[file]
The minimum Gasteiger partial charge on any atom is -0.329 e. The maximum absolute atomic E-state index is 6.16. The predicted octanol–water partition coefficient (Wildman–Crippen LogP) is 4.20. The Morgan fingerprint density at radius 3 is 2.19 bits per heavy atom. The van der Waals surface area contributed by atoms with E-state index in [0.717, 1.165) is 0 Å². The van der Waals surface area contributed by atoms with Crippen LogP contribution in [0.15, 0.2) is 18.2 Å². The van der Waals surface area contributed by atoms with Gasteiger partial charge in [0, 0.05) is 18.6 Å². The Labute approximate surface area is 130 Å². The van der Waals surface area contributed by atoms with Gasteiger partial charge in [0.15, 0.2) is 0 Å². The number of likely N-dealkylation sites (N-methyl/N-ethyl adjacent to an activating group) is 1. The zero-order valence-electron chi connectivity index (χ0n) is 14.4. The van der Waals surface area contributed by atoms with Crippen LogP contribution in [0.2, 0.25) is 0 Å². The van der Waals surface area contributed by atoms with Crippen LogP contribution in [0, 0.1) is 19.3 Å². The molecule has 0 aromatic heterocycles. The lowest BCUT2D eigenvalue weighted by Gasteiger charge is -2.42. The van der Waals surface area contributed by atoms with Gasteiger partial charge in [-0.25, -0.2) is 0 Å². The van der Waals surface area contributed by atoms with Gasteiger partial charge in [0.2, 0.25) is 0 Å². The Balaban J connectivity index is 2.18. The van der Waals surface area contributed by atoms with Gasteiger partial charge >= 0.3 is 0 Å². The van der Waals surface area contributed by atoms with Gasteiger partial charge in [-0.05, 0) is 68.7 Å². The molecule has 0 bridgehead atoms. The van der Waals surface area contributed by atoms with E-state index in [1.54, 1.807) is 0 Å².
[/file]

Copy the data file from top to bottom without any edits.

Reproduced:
The minimum Gasteiger partial charge on any atom is -0.329 e. The maximum absolute atomic E-state index is 6.16. The predicted octanol–water partition coefficient (Wildman–Crippen LogP) is 4.20. The Morgan fingerprint density at radius 3 is 2.19 bits per heavy atom. The van der Waals surface area contributed by atoms with E-state index in [0.717, 1.165) is 0 Å². The van der Waals surface area contributed by atoms with Crippen LogP contribution in [0.15, 0.2) is 18.2 Å². The van der Waals surface area contributed by atoms with Gasteiger partial charge in [0, 0.05) is 18.6 Å². The Labute approximate surface area is 130 Å². The van der Waals surface area contributed by atoms with Gasteiger partial charge in [0.15, 0.2) is 0 Å². The number of likely N-dealkylation sites (N-methyl/N-ethyl adjacent to an activating group) is 1. The zero-order valence-electron chi connectivity index (χ0n) is 14.4. The van der Waals surface area contributed by atoms with Crippen LogP contribution in [0.2, 0.25) is 0 Å². The van der Waals surface area contributed by atoms with Crippen LogP contribution in [0, 0.1) is 19.3 Å². The molecule has 0 aromatic heterocycles. The lowest BCUT2D eigenvalue weighted by Gasteiger charge is -2.42. The van der Waals surface area contributed by atoms with Gasteiger partial charge in [-0.25, -0.2) is 0 Å². The van der Waals surface area contributed by atoms with Gasteiger partial charge in [0.2, 0.25) is 0 Å². The Balaban J connectivity index is 2.18. The van der Waals surface area contributed by atoms with Gasteiger partial charge >= 0.3 is 0 Å². The van der Waals surface area contributed by atoms with Gasteiger partial charge in [-0.05, 0) is 68.7 Å². The molecule has 0 bridgehead atoms. The van der Waals surface area contributed by atoms with E-state index in [1.54, 1.807) is 0 Å².